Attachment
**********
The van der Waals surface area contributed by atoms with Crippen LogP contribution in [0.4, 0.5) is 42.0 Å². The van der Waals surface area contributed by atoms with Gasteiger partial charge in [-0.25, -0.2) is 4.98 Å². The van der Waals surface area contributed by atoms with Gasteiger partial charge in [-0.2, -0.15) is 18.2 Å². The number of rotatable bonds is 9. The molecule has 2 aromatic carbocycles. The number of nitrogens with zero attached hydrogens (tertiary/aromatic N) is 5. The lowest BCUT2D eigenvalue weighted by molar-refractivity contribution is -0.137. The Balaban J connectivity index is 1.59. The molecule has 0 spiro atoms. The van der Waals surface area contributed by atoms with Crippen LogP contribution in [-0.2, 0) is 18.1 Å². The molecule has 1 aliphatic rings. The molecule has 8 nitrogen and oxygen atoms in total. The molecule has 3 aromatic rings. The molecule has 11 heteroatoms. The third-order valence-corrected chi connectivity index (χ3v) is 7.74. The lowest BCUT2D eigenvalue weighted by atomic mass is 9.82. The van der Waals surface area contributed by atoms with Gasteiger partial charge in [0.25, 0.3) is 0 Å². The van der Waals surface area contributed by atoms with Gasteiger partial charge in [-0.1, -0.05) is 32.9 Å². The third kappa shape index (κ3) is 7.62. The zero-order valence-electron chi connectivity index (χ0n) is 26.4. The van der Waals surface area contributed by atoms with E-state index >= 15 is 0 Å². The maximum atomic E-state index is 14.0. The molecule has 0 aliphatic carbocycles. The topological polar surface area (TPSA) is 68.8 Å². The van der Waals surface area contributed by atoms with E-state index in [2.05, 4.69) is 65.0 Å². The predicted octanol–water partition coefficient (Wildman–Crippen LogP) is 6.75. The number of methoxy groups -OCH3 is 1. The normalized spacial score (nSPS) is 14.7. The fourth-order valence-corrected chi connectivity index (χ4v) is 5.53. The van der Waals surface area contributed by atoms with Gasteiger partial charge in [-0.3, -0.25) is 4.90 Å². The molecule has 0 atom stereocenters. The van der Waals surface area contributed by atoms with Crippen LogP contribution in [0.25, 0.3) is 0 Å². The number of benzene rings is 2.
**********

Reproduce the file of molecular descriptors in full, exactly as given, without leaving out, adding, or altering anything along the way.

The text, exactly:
The van der Waals surface area contributed by atoms with Crippen LogP contribution in [0.4, 0.5) is 42.0 Å². The van der Waals surface area contributed by atoms with Gasteiger partial charge in [-0.25, -0.2) is 4.98 Å². The van der Waals surface area contributed by atoms with Gasteiger partial charge in [-0.2, -0.15) is 18.2 Å². The number of rotatable bonds is 9. The molecule has 2 aromatic carbocycles. The number of nitrogens with zero attached hydrogens (tertiary/aromatic N) is 5. The lowest BCUT2D eigenvalue weighted by molar-refractivity contribution is -0.137. The Balaban J connectivity index is 1.59. The molecule has 0 spiro atoms. The van der Waals surface area contributed by atoms with Crippen LogP contribution in [-0.2, 0) is 18.1 Å². The molecule has 1 aliphatic rings. The molecule has 8 nitrogen and oxygen atoms in total. The molecule has 3 aromatic rings. The molecule has 11 heteroatoms. The third-order valence-corrected chi connectivity index (χ3v) is 7.74. The lowest BCUT2D eigenvalue weighted by atomic mass is 9.82. The van der Waals surface area contributed by atoms with Gasteiger partial charge in [0.25, 0.3) is 0 Å². The van der Waals surface area contributed by atoms with Gasteiger partial charge in [-0.1, -0.05) is 32.9 Å². The third kappa shape index (κ3) is 7.62. The zero-order valence-electron chi connectivity index (χ0n) is 26.4. The van der Waals surface area contributed by atoms with E-state index >= 15 is 0 Å². The maximum atomic E-state index is 14.0. The molecule has 0 aliphatic carbocycles. The topological polar surface area (TPSA) is 68.8 Å². The van der Waals surface area contributed by atoms with E-state index in [2.05, 4.69) is 65.0 Å². The predicted octanol–water partition coefficient (Wildman–Crippen LogP) is 6.75. The number of methoxy groups -OCH3 is 1. The normalized spacial score (nSPS) is 14.7. The fourth-order valence-corrected chi connectivity index (χ4v) is 5.53. The van der Waals surface area contributed by atoms with Gasteiger partial charge in [-0.3, -0.25) is 4.90 Å². The molecule has 0 atom stereocenters. The van der Waals surface area contributed by atoms with Crippen LogP contribution in [0.25, 0.3) is 0 Å². The number of benzene rings is 2.